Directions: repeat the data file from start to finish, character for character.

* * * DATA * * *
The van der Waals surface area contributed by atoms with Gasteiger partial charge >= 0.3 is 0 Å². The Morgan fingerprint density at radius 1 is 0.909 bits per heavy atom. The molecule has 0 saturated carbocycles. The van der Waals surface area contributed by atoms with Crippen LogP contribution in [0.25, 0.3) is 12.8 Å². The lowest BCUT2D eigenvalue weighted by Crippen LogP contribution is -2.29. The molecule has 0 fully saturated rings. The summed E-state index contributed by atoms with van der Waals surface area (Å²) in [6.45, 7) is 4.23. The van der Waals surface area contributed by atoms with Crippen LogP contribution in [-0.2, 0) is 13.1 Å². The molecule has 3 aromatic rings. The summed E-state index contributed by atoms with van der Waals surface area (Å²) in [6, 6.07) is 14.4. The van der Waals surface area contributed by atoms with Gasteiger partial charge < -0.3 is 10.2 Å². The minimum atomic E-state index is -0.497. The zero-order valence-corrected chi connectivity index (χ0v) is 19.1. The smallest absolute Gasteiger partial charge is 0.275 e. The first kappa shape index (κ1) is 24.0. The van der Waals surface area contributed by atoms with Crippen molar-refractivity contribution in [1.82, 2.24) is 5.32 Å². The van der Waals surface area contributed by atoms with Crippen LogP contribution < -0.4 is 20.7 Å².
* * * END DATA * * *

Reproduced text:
The van der Waals surface area contributed by atoms with Gasteiger partial charge >= 0.3 is 0 Å². The Morgan fingerprint density at radius 1 is 0.909 bits per heavy atom. The molecule has 0 saturated carbocycles. The van der Waals surface area contributed by atoms with Crippen LogP contribution in [0.25, 0.3) is 12.8 Å². The lowest BCUT2D eigenvalue weighted by Crippen LogP contribution is -2.29. The molecule has 0 fully saturated rings. The summed E-state index contributed by atoms with van der Waals surface area (Å²) in [6.45, 7) is 4.23. The van der Waals surface area contributed by atoms with Crippen LogP contribution in [-0.2, 0) is 13.1 Å². The molecule has 3 aromatic rings. The summed E-state index contributed by atoms with van der Waals surface area (Å²) in [6, 6.07) is 14.4. The van der Waals surface area contributed by atoms with Gasteiger partial charge < -0.3 is 10.2 Å². The minimum atomic E-state index is -0.497. The zero-order valence-corrected chi connectivity index (χ0v) is 19.1. The smallest absolute Gasteiger partial charge is 0.275 e. The first kappa shape index (κ1) is 24.0. The van der Waals surface area contributed by atoms with Crippen molar-refractivity contribution in [1.82, 2.24) is 5.32 Å². The van der Waals surface area contributed by atoms with Crippen LogP contribution < -0.4 is 20.7 Å².